Agroforestry program aims to protect Congo Basin rainforest while increasing yields for farmers


Rural farmers in Cameroon are boosting returns on their investments by introducing agroforestry techniques to their agricultural practices. Agroforestry involves integrating tree crops into both farming and ranching systems.  While farmers attest to higher yields and better incomes,  proponents also note that the model keeps carbon in trees, thereby fighting climate change.  FSRN’s Ngala Killian Chimtom reports.

A group of farmers in Nkenglikok, a small village about 30 miles from Cameroon’s capital Yaounde, welcome officials from the World Agroforestry Centre, or ICRAF, with a song. The organization introduced agroforestry practices here ten years ago with a pilot project that has since proven itself to be successful.

Agroforestry is a system of intensive land management that integrates fruit trees and crops on the same land for the purpose of optimizing the benefits of their biological interactions.

“With the integration of improved fruit trees in the farming system like plum, mango, pears or plantains, farmers now can be able to harvest some of these fruits while waiting for coffee that they don’t even eat, they only see people coming to carry it to a market,” explains Kuh Emmanuel, who used to farm mostly cocoa and coffee for market sale, as well as vegetables for family consumption. He says the integration of fruit-trees into his field has helped to stabilize and vary his income.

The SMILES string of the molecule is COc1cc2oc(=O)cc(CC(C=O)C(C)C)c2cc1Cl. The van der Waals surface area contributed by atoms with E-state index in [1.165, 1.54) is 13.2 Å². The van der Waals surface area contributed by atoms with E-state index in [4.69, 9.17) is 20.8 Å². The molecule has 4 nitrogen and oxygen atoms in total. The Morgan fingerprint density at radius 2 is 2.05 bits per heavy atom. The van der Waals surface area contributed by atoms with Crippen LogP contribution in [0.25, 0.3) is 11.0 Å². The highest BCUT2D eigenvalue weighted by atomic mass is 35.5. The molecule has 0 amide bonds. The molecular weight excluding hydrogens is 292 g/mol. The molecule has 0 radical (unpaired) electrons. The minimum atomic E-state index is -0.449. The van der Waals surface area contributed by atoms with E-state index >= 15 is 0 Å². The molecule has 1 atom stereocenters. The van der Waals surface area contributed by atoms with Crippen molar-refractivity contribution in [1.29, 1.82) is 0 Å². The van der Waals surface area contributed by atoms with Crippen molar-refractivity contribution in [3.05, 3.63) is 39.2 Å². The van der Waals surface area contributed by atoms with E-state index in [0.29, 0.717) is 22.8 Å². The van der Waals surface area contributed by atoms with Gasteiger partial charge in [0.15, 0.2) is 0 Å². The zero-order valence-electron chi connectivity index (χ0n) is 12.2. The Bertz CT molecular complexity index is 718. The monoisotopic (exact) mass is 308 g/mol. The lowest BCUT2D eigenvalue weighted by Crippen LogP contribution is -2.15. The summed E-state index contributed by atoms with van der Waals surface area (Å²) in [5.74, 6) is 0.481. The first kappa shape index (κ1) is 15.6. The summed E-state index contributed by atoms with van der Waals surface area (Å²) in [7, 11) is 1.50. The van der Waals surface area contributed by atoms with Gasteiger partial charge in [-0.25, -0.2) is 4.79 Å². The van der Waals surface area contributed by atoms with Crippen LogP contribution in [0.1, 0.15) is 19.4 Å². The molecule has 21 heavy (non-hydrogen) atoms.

“Farmers in the domain of agroforestry have a stable lifestyle because the fruit trees integrated and medicinal plants cause them to harvest throughout the whole year, rather than waiting for coffee that comes only at the end of the year,” says Emmanuel. “When I started, I was doing mainly gardening, growing vegetables without integrating as much fruit trees. By the time that we got the technology in grafting, marketing, rooting of cuttings, we had now to start planting on our farms and now we have plums, mangoes that are already producing; and I would say that that has generated income ten times what we used to have.”

Most of the trees inter-cropped here are non-timber, fruit-bearing varieties. Dr. Zac Tchoundjeu, Regional Coordinator of ICRAF for West and Central Africa, explains the intent of the program from its beginnings.

Read the full story: FSRN



Author: Willem Van Cotthem

Honorary Professor of Botany, University of Ghent (Belgium). Scientific Consultant for Desertification and Sustainable Development.

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